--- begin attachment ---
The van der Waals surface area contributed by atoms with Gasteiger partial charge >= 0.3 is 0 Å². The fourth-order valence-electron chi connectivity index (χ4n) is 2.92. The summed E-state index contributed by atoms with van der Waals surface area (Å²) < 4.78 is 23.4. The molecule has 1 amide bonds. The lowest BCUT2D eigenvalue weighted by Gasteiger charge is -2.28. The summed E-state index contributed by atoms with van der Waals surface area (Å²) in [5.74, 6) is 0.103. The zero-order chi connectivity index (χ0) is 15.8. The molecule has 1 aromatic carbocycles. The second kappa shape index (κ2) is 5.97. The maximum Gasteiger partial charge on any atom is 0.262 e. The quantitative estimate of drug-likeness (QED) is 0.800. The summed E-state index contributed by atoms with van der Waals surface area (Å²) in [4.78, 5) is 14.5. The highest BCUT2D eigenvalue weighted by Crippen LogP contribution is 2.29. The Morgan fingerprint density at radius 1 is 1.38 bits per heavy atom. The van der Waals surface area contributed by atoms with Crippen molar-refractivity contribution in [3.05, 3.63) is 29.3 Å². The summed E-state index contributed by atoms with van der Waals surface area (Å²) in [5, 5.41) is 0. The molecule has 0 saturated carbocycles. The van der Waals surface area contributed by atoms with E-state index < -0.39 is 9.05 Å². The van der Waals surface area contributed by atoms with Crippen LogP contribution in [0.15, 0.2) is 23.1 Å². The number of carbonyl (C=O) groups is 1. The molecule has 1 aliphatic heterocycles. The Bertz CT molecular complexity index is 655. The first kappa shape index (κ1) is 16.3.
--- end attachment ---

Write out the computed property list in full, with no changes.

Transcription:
The van der Waals surface area contributed by atoms with Gasteiger partial charge >= 0.3 is 0 Å². The fourth-order valence-electron chi connectivity index (χ4n) is 2.92. The summed E-state index contributed by atoms with van der Waals surface area (Å²) < 4.78 is 23.4. The molecule has 1 amide bonds. The lowest BCUT2D eigenvalue weighted by Gasteiger charge is -2.28. The summed E-state index contributed by atoms with van der Waals surface area (Å²) in [5.74, 6) is 0.103. The zero-order chi connectivity index (χ0) is 15.8. The molecule has 1 aromatic carbocycles. The second kappa shape index (κ2) is 5.97. The maximum Gasteiger partial charge on any atom is 0.262 e. The quantitative estimate of drug-likeness (QED) is 0.800. The summed E-state index contributed by atoms with van der Waals surface area (Å²) in [4.78, 5) is 14.5. The highest BCUT2D eigenvalue weighted by Crippen LogP contribution is 2.29. The Morgan fingerprint density at radius 1 is 1.38 bits per heavy atom. The van der Waals surface area contributed by atoms with Crippen molar-refractivity contribution in [3.05, 3.63) is 29.3 Å². The summed E-state index contributed by atoms with van der Waals surface area (Å²) in [5, 5.41) is 0. The molecule has 0 saturated carbocycles. The van der Waals surface area contributed by atoms with E-state index < -0.39 is 9.05 Å². The van der Waals surface area contributed by atoms with Crippen LogP contribution in [0.15, 0.2) is 23.1 Å². The number of carbonyl (C=O) groups is 1. The molecule has 1 aliphatic heterocycles. The Bertz CT molecular complexity index is 655. The first kappa shape index (κ1) is 16.3.